Paper $28.00 ISBN: 9780745337364 Published November 2017 For Sale in All Americas and the Caribbean except Canada
Cloth $99.00 ISBN: 9780745399454 Published November 2017 For Sale in All Americas and the Caribbean except Canada

Art and Production

Boris Arvatov

Art and Production

Boris Arvatov

Distributed for Pluto Press

Edited by John Roberts and Alexei Penzin
192 pages | 6 x 9
Paper $28.00 ISBN: 9780745337364 Published November 2017 For Sale in All Americas and the Caribbean except Canada
Cloth $99.00 ISBN: 9780745399454 Published November 2017 For Sale in All Americas and the Caribbean except Canada
Now nearly a century since it was first published in 1926, Boris Arvatov’s Art and Production remains a classic text of the early Soviet avant-garde. This is the first English edition of this influential work—a crucial intervention for those seeking to understand the social dynamic of art and revolution during the period. Derived from the internal struggles of Soviet constructivism, Arvatov’s writing played a major role in the split that occurred in the constructivist movement of the early 1920s—Productivism. Arvatov acknowledges the problems of a factory-based Productivism, and he presents a new role and function for art outside the conventional studio and traditional gallery setting. Dealing with issues such as artistic versus productive labor, the artist as technician, the multidisciplinarity of art, and the struggles of finding new relevance amidst the contemporary participatory art trend, Art and Production offers a timely and compelling manifesto for contemporary debates on art and politics.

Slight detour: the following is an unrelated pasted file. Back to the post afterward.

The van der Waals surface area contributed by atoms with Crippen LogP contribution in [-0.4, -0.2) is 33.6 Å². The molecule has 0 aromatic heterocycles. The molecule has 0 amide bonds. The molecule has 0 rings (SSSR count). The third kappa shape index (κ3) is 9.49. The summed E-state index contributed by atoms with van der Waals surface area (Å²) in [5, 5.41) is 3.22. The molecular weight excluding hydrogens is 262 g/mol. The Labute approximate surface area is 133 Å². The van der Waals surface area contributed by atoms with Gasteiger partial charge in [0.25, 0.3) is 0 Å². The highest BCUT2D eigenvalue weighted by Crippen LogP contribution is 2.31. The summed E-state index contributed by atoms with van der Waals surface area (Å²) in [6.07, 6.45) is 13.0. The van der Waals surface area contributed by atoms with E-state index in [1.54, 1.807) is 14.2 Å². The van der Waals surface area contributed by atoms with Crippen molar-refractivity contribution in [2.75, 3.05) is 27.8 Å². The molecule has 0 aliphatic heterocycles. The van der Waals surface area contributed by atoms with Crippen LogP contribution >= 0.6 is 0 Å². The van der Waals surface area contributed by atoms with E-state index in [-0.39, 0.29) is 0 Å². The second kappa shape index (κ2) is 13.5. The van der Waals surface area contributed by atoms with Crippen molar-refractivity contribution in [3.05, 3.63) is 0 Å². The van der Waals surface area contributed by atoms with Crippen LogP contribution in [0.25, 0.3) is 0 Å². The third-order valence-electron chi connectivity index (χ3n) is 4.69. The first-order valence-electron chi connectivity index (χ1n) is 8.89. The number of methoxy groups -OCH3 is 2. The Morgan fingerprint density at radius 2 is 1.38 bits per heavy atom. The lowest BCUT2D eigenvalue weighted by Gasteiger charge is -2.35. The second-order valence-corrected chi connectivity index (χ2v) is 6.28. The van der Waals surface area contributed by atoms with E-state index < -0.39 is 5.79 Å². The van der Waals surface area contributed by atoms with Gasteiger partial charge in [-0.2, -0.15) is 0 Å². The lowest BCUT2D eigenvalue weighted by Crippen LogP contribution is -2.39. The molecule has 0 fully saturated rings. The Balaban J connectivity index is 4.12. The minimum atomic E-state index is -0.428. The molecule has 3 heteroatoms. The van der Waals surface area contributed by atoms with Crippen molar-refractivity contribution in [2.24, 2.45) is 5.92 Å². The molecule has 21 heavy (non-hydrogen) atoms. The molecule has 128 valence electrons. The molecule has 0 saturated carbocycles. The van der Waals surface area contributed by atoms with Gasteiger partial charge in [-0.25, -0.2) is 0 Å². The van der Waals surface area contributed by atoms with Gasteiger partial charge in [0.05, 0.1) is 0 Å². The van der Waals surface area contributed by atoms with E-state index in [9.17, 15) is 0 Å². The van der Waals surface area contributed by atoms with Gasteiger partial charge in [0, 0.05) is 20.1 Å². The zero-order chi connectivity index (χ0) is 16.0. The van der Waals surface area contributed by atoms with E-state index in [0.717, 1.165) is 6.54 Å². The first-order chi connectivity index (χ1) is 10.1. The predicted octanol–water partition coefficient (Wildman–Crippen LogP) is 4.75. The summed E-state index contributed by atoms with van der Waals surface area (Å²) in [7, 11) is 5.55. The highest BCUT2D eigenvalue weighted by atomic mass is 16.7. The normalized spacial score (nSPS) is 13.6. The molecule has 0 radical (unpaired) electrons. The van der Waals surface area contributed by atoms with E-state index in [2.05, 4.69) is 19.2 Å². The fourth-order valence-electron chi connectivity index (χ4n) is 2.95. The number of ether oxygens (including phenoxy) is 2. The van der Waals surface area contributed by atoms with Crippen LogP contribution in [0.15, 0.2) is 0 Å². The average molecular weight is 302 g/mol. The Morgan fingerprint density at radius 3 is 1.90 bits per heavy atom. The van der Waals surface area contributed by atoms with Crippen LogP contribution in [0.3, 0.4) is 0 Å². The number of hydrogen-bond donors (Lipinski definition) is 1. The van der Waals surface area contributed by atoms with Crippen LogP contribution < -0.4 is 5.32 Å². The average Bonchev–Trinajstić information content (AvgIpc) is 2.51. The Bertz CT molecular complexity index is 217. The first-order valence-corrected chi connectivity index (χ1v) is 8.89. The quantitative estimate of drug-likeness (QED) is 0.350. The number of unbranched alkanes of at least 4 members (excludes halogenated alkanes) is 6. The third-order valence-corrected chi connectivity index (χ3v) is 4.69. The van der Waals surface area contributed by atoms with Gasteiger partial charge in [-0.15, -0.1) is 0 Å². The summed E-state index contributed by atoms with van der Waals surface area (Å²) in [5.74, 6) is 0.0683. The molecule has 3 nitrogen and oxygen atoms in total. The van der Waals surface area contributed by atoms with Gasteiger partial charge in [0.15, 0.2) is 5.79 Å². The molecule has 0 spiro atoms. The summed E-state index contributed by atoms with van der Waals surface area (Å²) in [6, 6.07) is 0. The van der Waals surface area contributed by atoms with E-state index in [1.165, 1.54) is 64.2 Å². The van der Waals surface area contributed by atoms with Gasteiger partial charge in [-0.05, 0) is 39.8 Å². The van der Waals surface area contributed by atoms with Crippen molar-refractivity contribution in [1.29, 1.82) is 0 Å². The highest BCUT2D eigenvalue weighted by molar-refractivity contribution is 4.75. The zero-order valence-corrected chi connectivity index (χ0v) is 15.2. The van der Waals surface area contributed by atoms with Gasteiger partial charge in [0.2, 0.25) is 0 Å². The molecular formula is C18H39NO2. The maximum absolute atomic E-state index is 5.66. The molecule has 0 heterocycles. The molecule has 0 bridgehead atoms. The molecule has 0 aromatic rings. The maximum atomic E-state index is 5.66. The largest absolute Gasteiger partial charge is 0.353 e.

Review Quotes
Craig Brandist, University of Sheffield
“The appearance of an English translation of Arvatov's 1926 book Art and Production, one of the key statements of Soviet contructivism, is long overdue and will be welcomed by all those interested in the relationship between art, politics and social change. Sandwiched between John Roberts's engaging and informative introduction and Alexei Penzin's erudite and stimulating afterword, Arvatov's text reveals the profundity of early Soviet engagements with the transformations of the role of art and of the artist in conditions of revolutionary change and industrial development. The text is much more than a historical curiosity, however, for it explores some of the questions we are still grappling with, such as the relation between cultural production and mass communication, fine and applied arts and the capacity of art to act as a base for the revolutionising of social consciousness. The appearance of this text both in its original Russian, and in subsequent translations, has inspired many new engagements that have renewed consideration of the central questions of artistic production. There is little doubt that its appearance in English in the centenary year of the Russian Revolution will once again arouse considerable interest and inspire new work on the subject.”
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